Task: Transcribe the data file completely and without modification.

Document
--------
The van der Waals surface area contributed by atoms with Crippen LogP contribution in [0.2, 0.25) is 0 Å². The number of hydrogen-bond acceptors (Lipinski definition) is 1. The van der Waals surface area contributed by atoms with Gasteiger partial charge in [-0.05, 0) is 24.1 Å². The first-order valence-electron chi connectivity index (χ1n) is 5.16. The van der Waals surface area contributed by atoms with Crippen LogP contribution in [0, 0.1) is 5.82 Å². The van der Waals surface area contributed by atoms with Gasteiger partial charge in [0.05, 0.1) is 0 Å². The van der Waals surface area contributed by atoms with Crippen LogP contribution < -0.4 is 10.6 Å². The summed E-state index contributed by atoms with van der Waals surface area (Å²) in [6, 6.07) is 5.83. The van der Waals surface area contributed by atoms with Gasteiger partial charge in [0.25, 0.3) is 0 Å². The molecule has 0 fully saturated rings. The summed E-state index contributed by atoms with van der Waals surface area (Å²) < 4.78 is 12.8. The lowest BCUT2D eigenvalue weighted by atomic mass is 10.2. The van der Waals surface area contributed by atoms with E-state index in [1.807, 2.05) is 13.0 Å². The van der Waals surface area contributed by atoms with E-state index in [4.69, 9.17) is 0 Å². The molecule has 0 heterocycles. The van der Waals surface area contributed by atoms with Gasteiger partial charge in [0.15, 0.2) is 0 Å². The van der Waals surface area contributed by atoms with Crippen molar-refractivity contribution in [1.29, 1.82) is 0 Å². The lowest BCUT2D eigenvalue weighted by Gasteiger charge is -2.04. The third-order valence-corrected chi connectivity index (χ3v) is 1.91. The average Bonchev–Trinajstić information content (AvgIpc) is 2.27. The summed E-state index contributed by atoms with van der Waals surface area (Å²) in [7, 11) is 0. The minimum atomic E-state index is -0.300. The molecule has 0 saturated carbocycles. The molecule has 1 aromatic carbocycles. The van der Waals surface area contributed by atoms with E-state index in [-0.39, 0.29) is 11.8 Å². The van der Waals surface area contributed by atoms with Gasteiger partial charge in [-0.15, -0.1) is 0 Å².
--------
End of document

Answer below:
The van der Waals surface area contributed by atoms with Crippen LogP contribution in [0.2, 0.25) is 0 Å². The number of hydrogen-bond acceptors (Lipinski definition) is 1. The van der Waals surface area contributed by atoms with Gasteiger partial charge in [-0.05, 0) is 24.1 Å². The first-order valence-electron chi connectivity index (χ1n) is 5.16. The van der Waals surface area contributed by atoms with Crippen LogP contribution in [0, 0.1) is 5.82 Å². The van der Waals surface area contributed by atoms with Gasteiger partial charge in [0.05, 0.1) is 0 Å². The van der Waals surface area contributed by atoms with Crippen LogP contribution < -0.4 is 10.6 Å². The summed E-state index contributed by atoms with van der Waals surface area (Å²) in [6, 6.07) is 5.83. The van der Waals surface area contributed by atoms with Gasteiger partial charge in [0.25, 0.3) is 0 Å². The molecule has 0 fully saturated rings. The summed E-state index contributed by atoms with van der Waals surface area (Å²) < 4.78 is 12.8. The lowest BCUT2D eigenvalue weighted by atomic mass is 10.2. The van der Waals surface area contributed by atoms with E-state index in [1.807, 2.05) is 13.0 Å². The van der Waals surface area contributed by atoms with E-state index in [4.69, 9.17) is 0 Å². The molecule has 0 heterocycles. The van der Waals surface area contributed by atoms with Gasteiger partial charge in [0.15, 0.2) is 0 Å². The van der Waals surface area contributed by atoms with Crippen molar-refractivity contribution in [1.29, 1.82) is 0 Å². The lowest BCUT2D eigenvalue weighted by Gasteiger charge is -2.04. The third-order valence-corrected chi connectivity index (χ3v) is 1.91. The average Bonchev–Trinajstić information content (AvgIpc) is 2.27. The summed E-state index contributed by atoms with van der Waals surface area (Å²) in [7, 11) is 0. The minimum atomic E-state index is -0.300. The molecule has 0 saturated carbocycles. The molecule has 1 aromatic carbocycles. The van der Waals surface area contributed by atoms with E-state index in [-0.39, 0.29) is 11.8 Å². The van der Waals surface area contributed by atoms with Gasteiger partial charge in [-0.15, -0.1) is 0 Å².